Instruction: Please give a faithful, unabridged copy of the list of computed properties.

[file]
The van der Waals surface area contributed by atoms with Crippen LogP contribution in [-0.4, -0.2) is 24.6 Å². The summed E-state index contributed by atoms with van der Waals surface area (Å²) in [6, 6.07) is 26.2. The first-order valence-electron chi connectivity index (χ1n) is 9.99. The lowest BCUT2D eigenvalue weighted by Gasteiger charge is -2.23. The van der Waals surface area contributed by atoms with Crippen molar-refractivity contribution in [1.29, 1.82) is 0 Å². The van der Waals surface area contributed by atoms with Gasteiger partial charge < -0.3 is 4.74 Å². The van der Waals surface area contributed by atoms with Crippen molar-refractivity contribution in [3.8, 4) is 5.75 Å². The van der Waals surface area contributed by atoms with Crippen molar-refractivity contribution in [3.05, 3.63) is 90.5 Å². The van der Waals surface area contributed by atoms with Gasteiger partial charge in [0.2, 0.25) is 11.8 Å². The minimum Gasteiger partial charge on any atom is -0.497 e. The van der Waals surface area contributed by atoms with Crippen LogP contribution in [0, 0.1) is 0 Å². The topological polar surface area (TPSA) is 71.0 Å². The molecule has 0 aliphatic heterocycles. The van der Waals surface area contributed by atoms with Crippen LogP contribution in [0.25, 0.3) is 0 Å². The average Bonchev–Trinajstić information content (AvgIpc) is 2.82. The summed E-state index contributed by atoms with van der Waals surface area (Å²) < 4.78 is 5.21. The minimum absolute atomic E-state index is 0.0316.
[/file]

The van der Waals surface area contributed by atoms with Crippen LogP contribution in [-0.4, -0.2) is 24.6 Å². The summed E-state index contributed by atoms with van der Waals surface area (Å²) in [6, 6.07) is 26.2. The first-order valence-electron chi connectivity index (χ1n) is 9.99. The lowest BCUT2D eigenvalue weighted by Gasteiger charge is -2.23. The van der Waals surface area contributed by atoms with Crippen molar-refractivity contribution in [1.29, 1.82) is 0 Å². The van der Waals surface area contributed by atoms with Gasteiger partial charge < -0.3 is 4.74 Å². The van der Waals surface area contributed by atoms with Crippen molar-refractivity contribution in [3.8, 4) is 5.75 Å². The van der Waals surface area contributed by atoms with Crippen molar-refractivity contribution in [3.05, 3.63) is 90.5 Å². The van der Waals surface area contributed by atoms with Gasteiger partial charge in [0.2, 0.25) is 11.8 Å². The minimum Gasteiger partial charge on any atom is -0.497 e. The van der Waals surface area contributed by atoms with Crippen LogP contribution in [0, 0.1) is 0 Å². The topological polar surface area (TPSA) is 71.0 Å². The molecule has 0 aliphatic heterocycles. The van der Waals surface area contributed by atoms with Crippen LogP contribution in [0.25, 0.3) is 0 Å². The average Bonchev–Trinajstić information content (AvgIpc) is 2.82. The summed E-state index contributed by atoms with van der Waals surface area (Å²) < 4.78 is 5.21. The minimum absolute atomic E-state index is 0.0316.